Selecting Chokes For Non-Lead Shot

By Brian Lovett

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hunter looking down the iron sights of a shotgun

The old-timers had it easy. Sure, they stumbled through the woods without GPS and online mapping apps, and they likely froze while wearing cotton long johns and felt-lined boots afield. But selecting the right choke constriction for standard lead loads was straightforward and simple.

Fast forward through the introduction of steel shot, bismuth loads and then the plethora of heavier-than-lead tungsten options we have today. Suddenly, hunters must pause and think about the correct shot size for various game birds and also consider which choke tube will work best for the nontoxic load they’ve chosen.

Sure, some general guidelines still apply: Tighter chokes for longer-range shooting or smaller shot, and more open constrictions for close opportunities or larger pellets. But Scott Turner, Federal’s shotshell product line manager says shooters cannot rely on preconceived notions. They must conduct extensive patterning research to see which nontoxic loads shoot best out of various chokes and guns.

A New World

“People have a tendency to not be familiar enough with their guns and chokes,” he says. “If they’re going to be switching back and forth with steel and tungsten, you’re going to have a different point of impact even. Knowledge is power. If they’re not putting it on paper, they’re just assuming.”

For example, Turner says one of his shotguns performs extremely well with Trulock extra-full chokes, but one of his Benelli Super Black Eagles does better with a Rob Roberts T2 or T3 tube. And his wife’s shotguns shoot differently than his. He learned that by putting rounds on paper.

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“If people aren’t experimenting to see what works best and patterning their guns, they’re doing a disservice,” he says. “In the worst-case scenario, they end up crippling animals. A lot of times, people have a brand loyalty or certain constriction and brand of choke they like, and when they change shells, they don’t change the choke.”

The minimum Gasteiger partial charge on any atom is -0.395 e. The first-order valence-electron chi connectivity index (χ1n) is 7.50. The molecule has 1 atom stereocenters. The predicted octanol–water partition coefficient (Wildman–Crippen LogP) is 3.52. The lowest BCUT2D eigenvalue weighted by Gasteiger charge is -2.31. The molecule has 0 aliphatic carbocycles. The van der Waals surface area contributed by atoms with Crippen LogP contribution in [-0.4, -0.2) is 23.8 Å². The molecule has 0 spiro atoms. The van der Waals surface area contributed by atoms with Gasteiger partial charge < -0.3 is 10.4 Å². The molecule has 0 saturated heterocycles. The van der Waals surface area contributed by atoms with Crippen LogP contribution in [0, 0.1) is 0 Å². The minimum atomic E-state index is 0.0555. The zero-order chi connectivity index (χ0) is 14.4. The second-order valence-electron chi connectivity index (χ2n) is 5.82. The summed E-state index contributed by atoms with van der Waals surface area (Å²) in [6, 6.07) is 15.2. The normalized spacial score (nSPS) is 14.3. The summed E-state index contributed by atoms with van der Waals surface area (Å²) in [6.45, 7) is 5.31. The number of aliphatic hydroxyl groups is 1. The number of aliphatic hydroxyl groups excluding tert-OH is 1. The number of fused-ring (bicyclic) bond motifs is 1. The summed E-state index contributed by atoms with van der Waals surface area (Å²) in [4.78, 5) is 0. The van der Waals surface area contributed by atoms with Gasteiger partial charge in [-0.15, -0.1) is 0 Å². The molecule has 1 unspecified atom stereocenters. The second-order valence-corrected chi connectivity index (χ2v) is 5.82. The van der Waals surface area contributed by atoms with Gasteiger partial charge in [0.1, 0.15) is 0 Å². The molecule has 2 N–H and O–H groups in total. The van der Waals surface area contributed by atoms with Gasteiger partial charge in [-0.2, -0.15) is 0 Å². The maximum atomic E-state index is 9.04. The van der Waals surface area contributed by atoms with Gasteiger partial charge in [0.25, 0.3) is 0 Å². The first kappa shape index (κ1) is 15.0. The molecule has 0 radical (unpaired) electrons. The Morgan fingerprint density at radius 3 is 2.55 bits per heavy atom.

When experimenting with loads and chokes, Turner looks for even, consistent patterns. If a combination produces a pattern with lots of holes, go back to the drawing board.

Consider The Situation

Also, the range at which you pattern loads will depend on your intended application. If most of your shot opportunities occur at 40 to 45 yards, pattern your gun at that distance. But if most will be closer—say 25 yards or less—pattern your gun mostly at that range. However, still shoot a few farther patterns to see what your gun does at longer range, as you never know if you’ll have to reach out and shoot a bird that sailed after the initial hit.

Of course, the distance at which you’ll likely shoot most birds still factors into your choke choice.

double barrel shotgun barrel

“For duck hunting in timber, I wanted more of an open choke,” Turner says. “I was hitting them just fine with the full choke or extended-range choke, but since they were such close shots, it was really destroying the birds. Up close, you might want more of an open pattern. My philosophy is that consistency equals efficiency. If you know what a choke and load are going to do, you can do your part as a shooter to adjust.”

Many shooters also struggle with the decision about using factory chokes or aftermarket models. Turner says there’s room for both.

“Some of the newer factory chokes are fantastic,” he says. “And there are a lot of good aftermarket choke companies out there. I like to investigate which one works best for my gun and style of shells I’m going to be using.”

Material Matters

One final note about bismuth: It’s relatively brittle compared to harder nontoxic options, such as steel, tungsten. Therefore, over-choking bismuth loads is a mistake.


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Federal Premium HEVI-Bismuth packaging

“I’ve found that if I over-choke bismuth, it seems to blow the patterns,” Turner says. “On the patterning boards, I’ll actually see broken pellets, and it doesn’t matter what brand of shell. I just stick with a modified when shooting bismuth.”

But again, Turner learned that through extensive work at the patterning range. The bottom line? Take a bunch of nontoxic loads and various chokes to the range, and see which work together best in your guns. Finding that ideal combination will let you realize the tremendous potential of today’s nontoxic shotshells.